+Model. Noun. burns. melt. scorches. Fire keep. (or) + spreads. Fires glow. rages. heat. exists.

Remark.—Notice that the simple form of the verb, as, burn, melt, scorch, adds s or es when its subject noun names but one thing.

Lawyers, mills, horses, books, education, birds, mind.

A verb may consist of two, three, or even four words; as, is learning, may be learned, could have been learned. [Footnote: Such groups of words are sometimes called verb-phrases. For definition of phrase, see Lesson 17.]

Direction.Unite the words in columns 2 and 3 below, and append the verbs thus formed to the nouns and pronouns in column 1 so as to make good sentences:—

Remark.—Notice that is, was, and has are used with nouns naming one thing, and with the pronouns he, she, and it; and that are, were, and have are used with nouns naming more than one thing, and with the pronouns we, you, and they. I may be used with am, was, and have.

1 2 3 Words am confused. Cotton is exported. Sugar are refined. Air coined. Teas was delivered. Speeches were weighed. I, we, you has been imported. He, she, it, they have been transferred.

As verbs are the only words that assert, every predicate must be a verb, or must contain a verb.

Naming the class to which a word belongs is the first step in parsing.

Direction.—Parse five of the sentences you have written.

Model.—Poland was dismembered.

Parsing.—Poland is a noun because ——; was dismembered is a verb because it asserts action.

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Introductory Hints.—The subject noun and the predicate verb are not always or often the whole of the structure that we call the sentence, though they are the underlying timbers that support the rest of the verbal bridge. Other words may be built upon them.

We learned in Lesson 8 that things resemble one another and differ from one another. They resemble and they differ in what we call their qualities. Things are alike whose qualities are the same, as, two oranges having the same color, taste, and odor. Things are unlike, as an orange and an apple, whose qualities are different.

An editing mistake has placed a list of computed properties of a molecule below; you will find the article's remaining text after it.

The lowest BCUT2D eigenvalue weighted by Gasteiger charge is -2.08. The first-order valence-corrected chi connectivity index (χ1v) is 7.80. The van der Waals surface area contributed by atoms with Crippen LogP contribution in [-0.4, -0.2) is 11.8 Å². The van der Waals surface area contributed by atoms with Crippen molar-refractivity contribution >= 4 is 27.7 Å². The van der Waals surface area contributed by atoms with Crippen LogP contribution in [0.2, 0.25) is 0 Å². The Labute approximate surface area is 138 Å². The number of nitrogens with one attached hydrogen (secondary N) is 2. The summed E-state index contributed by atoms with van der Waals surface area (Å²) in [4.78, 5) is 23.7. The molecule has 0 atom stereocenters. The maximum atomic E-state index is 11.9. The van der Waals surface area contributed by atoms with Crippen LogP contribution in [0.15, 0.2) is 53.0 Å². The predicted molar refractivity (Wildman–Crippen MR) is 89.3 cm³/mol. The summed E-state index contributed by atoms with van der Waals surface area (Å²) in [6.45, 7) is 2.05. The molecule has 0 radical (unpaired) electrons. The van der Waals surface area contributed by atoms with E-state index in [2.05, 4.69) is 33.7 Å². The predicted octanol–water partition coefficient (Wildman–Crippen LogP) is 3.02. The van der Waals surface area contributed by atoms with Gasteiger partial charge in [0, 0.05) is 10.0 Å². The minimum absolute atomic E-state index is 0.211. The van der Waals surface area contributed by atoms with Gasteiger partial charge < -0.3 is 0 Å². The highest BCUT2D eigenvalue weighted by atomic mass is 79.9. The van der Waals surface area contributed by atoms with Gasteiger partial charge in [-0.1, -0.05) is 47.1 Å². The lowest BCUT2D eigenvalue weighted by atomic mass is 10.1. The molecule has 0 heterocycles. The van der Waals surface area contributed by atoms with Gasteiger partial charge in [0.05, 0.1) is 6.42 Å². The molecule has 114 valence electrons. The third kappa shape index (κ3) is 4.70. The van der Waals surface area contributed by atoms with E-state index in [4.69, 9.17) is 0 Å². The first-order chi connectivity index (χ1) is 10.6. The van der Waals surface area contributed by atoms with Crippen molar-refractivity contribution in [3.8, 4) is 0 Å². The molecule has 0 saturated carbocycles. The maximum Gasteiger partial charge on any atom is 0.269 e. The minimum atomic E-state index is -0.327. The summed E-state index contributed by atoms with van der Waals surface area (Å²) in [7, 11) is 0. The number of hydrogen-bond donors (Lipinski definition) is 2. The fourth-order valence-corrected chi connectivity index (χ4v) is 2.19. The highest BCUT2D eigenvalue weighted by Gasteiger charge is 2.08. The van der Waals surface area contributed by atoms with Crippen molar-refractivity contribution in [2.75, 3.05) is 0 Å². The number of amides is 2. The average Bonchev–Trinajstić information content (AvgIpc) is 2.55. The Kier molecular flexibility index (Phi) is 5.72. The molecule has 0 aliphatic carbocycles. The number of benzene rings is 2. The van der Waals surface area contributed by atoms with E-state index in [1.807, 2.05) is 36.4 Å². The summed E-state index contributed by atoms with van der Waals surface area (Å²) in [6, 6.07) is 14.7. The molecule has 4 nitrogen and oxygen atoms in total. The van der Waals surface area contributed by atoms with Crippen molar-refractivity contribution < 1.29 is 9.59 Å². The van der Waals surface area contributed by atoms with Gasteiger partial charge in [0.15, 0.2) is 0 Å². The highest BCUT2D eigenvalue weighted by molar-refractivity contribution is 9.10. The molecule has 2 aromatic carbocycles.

It is by their qualities, then, that we know things and group them.

Ripe apples are healthful. Unripe apples are hurtful. In these two sentences we have the same word apples to name the same general class of things; but the prefixed words ripe and unripe, marking opposite qualities in the apples, separate the apples into two kinds—the ripe ones and the unripe ones.

These prefixed words ripe and unripe, then, limit the word apples in its scope; ripe apples or unripe apples applies to fewer things than apples alone applies to.

If we say the, this, that apple, or an, no apple, or some, many, eight apples, we do not mark any quality of the fruit; but the, this, or that points out a particular apple, and limits the word apple to the one pointed out; and an, no, some, many, or eight limits the word in respect to the number of apples that it denotes.

These and all such words as by marking quality, by pointing out, or by specifying number or quantity limit the scope or add to the meaning of the noun, modify it, and are called Modifiers.